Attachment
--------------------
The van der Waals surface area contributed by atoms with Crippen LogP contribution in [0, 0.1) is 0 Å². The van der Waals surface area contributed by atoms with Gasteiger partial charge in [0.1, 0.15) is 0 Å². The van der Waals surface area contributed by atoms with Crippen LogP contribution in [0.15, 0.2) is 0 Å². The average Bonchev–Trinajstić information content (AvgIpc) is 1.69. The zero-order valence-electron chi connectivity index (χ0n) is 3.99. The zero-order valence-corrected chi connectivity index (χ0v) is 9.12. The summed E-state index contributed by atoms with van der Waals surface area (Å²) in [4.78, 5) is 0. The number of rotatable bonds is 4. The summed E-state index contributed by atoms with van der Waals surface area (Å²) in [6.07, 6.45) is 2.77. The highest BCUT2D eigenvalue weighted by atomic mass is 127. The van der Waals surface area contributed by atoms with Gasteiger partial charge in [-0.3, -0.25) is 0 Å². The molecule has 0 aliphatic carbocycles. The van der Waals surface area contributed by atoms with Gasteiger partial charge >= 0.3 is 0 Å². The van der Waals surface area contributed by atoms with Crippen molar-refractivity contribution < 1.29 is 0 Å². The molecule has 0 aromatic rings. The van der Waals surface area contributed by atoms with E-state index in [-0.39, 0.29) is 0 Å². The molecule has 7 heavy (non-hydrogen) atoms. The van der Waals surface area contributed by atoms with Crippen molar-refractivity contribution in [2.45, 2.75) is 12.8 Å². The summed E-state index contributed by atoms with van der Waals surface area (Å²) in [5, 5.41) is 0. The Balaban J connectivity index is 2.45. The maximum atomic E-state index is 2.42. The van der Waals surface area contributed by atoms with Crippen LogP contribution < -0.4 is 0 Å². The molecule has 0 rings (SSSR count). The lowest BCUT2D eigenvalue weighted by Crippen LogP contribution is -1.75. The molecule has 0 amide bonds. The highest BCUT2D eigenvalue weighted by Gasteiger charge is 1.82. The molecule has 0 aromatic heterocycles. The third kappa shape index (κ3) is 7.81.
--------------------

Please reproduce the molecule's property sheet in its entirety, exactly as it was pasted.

The van der Waals surface area contributed by atoms with Crippen LogP contribution in [0, 0.1) is 0 Å². The van der Waals surface area contributed by atoms with Gasteiger partial charge in [0.1, 0.15) is 0 Å². The van der Waals surface area contributed by atoms with Crippen LogP contribution in [0.15, 0.2) is 0 Å². The average Bonchev–Trinajstić information content (AvgIpc) is 1.69. The zero-order valence-electron chi connectivity index (χ0n) is 3.99. The zero-order valence-corrected chi connectivity index (χ0v) is 9.12. The summed E-state index contributed by atoms with van der Waals surface area (Å²) in [4.78, 5) is 0. The number of rotatable bonds is 4. The summed E-state index contributed by atoms with van der Waals surface area (Å²) in [6.07, 6.45) is 2.77. The highest BCUT2D eigenvalue weighted by atomic mass is 127. The van der Waals surface area contributed by atoms with Gasteiger partial charge in [-0.3, -0.25) is 0 Å². The molecule has 0 aliphatic carbocycles. The van der Waals surface area contributed by atoms with Gasteiger partial charge >= 0.3 is 0 Å². The van der Waals surface area contributed by atoms with Crippen molar-refractivity contribution < 1.29 is 0 Å². The molecule has 0 aromatic rings. The van der Waals surface area contributed by atoms with E-state index in [-0.39, 0.29) is 0 Å². The molecule has 7 heavy (non-hydrogen) atoms. The van der Waals surface area contributed by atoms with Crippen molar-refractivity contribution in [2.45, 2.75) is 12.8 Å². The summed E-state index contributed by atoms with van der Waals surface area (Å²) in [5, 5.41) is 0. The Balaban J connectivity index is 2.45. The maximum atomic E-state index is 2.42. The van der Waals surface area contributed by atoms with Crippen LogP contribution < -0.4 is 0 Å². The molecule has 0 rings (SSSR count). The lowest BCUT2D eigenvalue weighted by Crippen LogP contribution is -1.75. The molecule has 0 amide bonds. The highest BCUT2D eigenvalue weighted by Gasteiger charge is 1.82. The molecule has 0 aromatic heterocycles. The third kappa shape index (κ3) is 7.81.